Saint Melangell was a Welsh saint of Irish descent who came to Wales to escape from forced marriage arranged by her father who was an Irish King. Unhappy at the prospect of an arranged marriage to a man she did not love she left Ireland to become a hermitess in the wilds of Powys, Wales.
Saint Melangell and the Hare
Saint Melangell is the patron saint of hares and there is a remarkable legend that tells how this association was created. According to the legend to escape marriage, she took a vow of celibacy and travelled across the Irish Sea to take refuge in a remote spot in Powys, Wales. There she lived in isolation without seeing the face of any man for fifteen years.
The Prince of Powys goes hunting
It so happened that one day the Prince of Powys whose name was Brochwel Yscythrog was out hunting nearby to her hermitage and his dogs roused a hare and chased it forcing it to take refuge in a thicket. The prince thought his dogs had the hare at their mercy so when he caught up with them he had a surprise. The hounds all stood at bay around the hare that sat defiantly glaring at the dogs from the fold of the dress worn by a woman of great beauty who was in deep prayer. All around the dogs howled and bayed but they would not go near the hare that stared boldly at them from the shelter of the the folds of the woman’s dress.
The Prince and his huntsmen urged his hounds to go in for the kill but they would not venture near the woman who continued praying fervently. Prince Brochwel Yscythrog ordered his chief huntsman to blow on his horn to encourage them to the kill but when he tried to blow the horn no sound was made and it stuck fast to his lips preventing him from opening them.
The Prince then spoke to the woman who told him her history and that she was a hermitess who lived nearby and had dedicated herself to God. She told him how she had arrived and lived here and that she had vowed chastity and that his and his huntsmen were the first men she had seen in fifteen years. She had lived a life of hardship and dedication to God and her bed been the hard cleft of a nearby rock.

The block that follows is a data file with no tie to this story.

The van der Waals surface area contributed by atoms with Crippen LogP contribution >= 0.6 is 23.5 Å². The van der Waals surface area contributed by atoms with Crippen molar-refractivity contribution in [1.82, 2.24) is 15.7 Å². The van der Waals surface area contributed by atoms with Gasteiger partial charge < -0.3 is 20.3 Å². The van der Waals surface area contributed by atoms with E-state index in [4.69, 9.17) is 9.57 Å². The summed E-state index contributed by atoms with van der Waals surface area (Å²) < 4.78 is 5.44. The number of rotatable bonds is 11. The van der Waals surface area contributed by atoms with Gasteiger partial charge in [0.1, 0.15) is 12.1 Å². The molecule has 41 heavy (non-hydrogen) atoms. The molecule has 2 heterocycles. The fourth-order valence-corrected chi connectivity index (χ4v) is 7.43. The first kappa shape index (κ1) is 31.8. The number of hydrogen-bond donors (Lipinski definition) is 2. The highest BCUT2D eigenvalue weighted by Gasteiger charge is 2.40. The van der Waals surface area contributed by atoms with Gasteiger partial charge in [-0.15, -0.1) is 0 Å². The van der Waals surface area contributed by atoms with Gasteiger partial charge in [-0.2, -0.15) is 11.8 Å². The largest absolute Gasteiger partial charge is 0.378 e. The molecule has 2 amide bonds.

Brochwel Yscythrog was so impressed by her story and what he had seen he gave her the land thereabout to live on and to be a sanctuary to any who fled there. The Prince asked her to found an abbey on the site which she did and became the abbess living there for many years and dying at a great age.
Shrine Church of St Melangell
Her latin name is Monacella though it is rarely used and her feast day is May 27th and was established in the year 590. The legend of Melangell and the Hare can still be seen carved on a wooden screen that depict hares running to her for her protection. Because of her association with them she was made the patroness of hares which were sometimes called St. Monacella’s Lambs or Oen Melangell. Today the saint is still remembered at the beautiful and peaceful Shrine Church of St Melangell and The St Melangell Centre which offers a space for contemplation, renewal and spiritual development.
© 06/06/2016 zteve t evans
References and Attributions
Copyright June 6th, 2016 zteve t evans
- The Welsh Fairy Book – Encyclopaedia.co
- Melangell – Wikipedia
- St Melangell’s Church, Pennant Melangell – Wikipedia
- Shrine Church of St Melangell
- File:Shrine of St. Monacella in Pennant Melangell Church, 1795.jpg From Wikimedia Commons – Shrine of St. Monacella in Pennant Melangell Church, 1795 – by John Ingleby (1749-1808) – Public Domain
- File:Pennant Melangell screen.png From Wikimedia Commons – Pennant Melangell Church screen – Author: Cambrian Archaeological Association – Public Domain
- File:Church tower at Pennant Melangell.JPG From Wikimedia Commons – Church tower at Pennant Melangell, Powys, Wales – Image by Gerald Morgan – Public Domain